International Shortwave Broadcast Guide

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BMT

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The new International Shortwave Broadcast Guide by Gayle Van Horn W4GVH, is that all important information resource you need to tap into the worldwide shortwave broadcast radio spectrum. It is a 24 hour station/frequency guide to all the stations currently broadcasting on shortwave radio. This unique shortwave resource is the only publication that offers a by-hour schedule that includes all language services, frequencies and world target areas for each broadcast station.


This new e-publication is an expanded version of the English shortwave broadcast guide formerly printed in the pages of Monitoring Times magazine over the last 20 years. This one of a kind electronic e-book will now be published twice a year to correspond with station seasonal time and frequency changes.


If you enjoy listening or monitoring HF shortwave stations, and you miss the monthly English frequency listings formerly published in the late Monitoring Times magazine, and multilingual station listing in the old MTXpress electronic magazine, this valuable tool will now be your new guide to listening to the world.

Amazon.com: International Shortwave Broadcast Guide (International Shortwave Broadcast Guide Winter 2013-2014) eBook: Gayle Van Horn: Kindle Store
 

ka3jjz

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Let's see how this stacks up against the long-established WRTH (World Radio TV Handbook) - particularly in the way of schedule updates. The WRTH issues a PDF file with updates - it will be interesting to see how this new pub gets updated

Mike
 

Airboss

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ISWBG Updates

Let's see how this stacks up against the long-established WRTH (World Radio TV Handbook) - particularly in the way of schedule updates. The WRTH issues a PDF file with updates - it will be interesting to see how this new pub gets updated

Mike
Actually that is simp\le Mike. Unlike the WRTH print we will publish twice a year at the broadcast season switch overs. Anything between then will be updated via the Shortwave Central blog, WRTH comes out once a year with one PDF update only in the mid summer range.

So we will have two complete issues per year, We are very competitive in that regard and the pricing for two editions is still cheaper than the WRTH.

All of this was covered in the press releases we posted last night on all of our radio hobby blog platforms.
http://mt-shortwave.blogspot.com/2013/12/teak-publishing-adds-another-new-e.html

And now you know the rest of the story.

Larry Van Horn N5FPW
Brasstown NC
President Teak Publishing
 
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w2xq

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Wirelessly posted (Moto Droid Bionic: Mozilla/5.0 (Linux; U; Android 4.1.2; en-us; DROID BIONIC Build/9.8.2O-72_VZW-22) AppleWebKit/534.30 (KHTML, like Gecko) Version/4.0 Mobile Safari/534.30)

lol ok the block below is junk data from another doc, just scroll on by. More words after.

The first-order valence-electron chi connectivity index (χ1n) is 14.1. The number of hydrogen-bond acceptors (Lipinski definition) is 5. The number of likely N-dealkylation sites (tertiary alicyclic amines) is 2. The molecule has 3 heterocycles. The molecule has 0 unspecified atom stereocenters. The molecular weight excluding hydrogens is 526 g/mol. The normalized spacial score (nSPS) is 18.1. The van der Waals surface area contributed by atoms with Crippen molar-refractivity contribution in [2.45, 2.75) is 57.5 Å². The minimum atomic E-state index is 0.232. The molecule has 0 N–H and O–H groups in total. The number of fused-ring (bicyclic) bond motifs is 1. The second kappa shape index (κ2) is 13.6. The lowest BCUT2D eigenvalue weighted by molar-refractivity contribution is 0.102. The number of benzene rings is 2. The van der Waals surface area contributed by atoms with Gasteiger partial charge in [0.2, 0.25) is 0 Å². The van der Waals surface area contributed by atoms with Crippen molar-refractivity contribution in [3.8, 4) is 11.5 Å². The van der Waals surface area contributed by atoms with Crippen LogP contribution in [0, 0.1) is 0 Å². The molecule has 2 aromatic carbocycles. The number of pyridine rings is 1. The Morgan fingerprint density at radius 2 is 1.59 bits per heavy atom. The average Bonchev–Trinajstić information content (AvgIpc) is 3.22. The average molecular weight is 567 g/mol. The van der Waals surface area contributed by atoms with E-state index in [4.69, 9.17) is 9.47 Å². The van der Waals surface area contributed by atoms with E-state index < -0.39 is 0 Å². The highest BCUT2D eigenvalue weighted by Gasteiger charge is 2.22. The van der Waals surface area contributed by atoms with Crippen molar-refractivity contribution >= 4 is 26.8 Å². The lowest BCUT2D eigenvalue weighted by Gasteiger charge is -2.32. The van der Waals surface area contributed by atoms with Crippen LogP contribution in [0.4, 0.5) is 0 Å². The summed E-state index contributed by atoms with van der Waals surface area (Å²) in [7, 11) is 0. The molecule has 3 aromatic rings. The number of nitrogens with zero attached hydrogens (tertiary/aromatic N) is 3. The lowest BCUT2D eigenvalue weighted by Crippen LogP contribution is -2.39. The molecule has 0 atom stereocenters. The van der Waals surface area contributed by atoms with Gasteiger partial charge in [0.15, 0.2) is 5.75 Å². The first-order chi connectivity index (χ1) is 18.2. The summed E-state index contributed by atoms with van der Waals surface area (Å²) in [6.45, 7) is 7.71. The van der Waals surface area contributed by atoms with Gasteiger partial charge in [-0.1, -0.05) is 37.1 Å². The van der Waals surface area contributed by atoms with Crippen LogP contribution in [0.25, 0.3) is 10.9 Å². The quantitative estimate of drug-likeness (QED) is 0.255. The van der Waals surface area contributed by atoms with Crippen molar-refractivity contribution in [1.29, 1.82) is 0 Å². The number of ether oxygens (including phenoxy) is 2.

You really can't compare the WRTH with MT/Teak. Apples and oranges. Both are useful and were must-haves in my library.

Perhaps too brief an overview, but let me give it a whack...

If one backs up a few decades the WRTH was best known as an industry international reference pub for the broadcasters. Details on addresses, phone and fax (later, e-mail), transmitter coordinates and more details. The USA domestic Broadcasting mag and yearbook were the best commercial resources for USA.

The hobby listener was better probably served by the commercial Passport to WBR and MT and Figliozzi's thingie with a mostly-schedules orientation. I assume Teak is carrying on the mission.

HTH.
 

N0IU

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I get my shortwave schedule in the form of a spreadsheet from the "swskeds" Yahoo group which is put up by the NASWA (North American Short Wave Association).

The current spreadsheet has 23,566 rows of information. It comes with a separate spreadsheet that only has English language broadcasts. But since it is a spreadsheet, you can sort the data by any criteria that you want like time, frequency, country of origin, target area, etc. And by entering your time (in GMT of course), there is even a colum that indicates whether or not the station is currently on.

And the best part, it is free!

The problem with getting something that is "published", even in electronic form, is that by the time you get it, it is probably out of date.
 

majoco

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+1 on what Scott said.The NASWA list is updated almost daily and works very well, although I find the EiBi list and their viewer more 'user friendly'.
 
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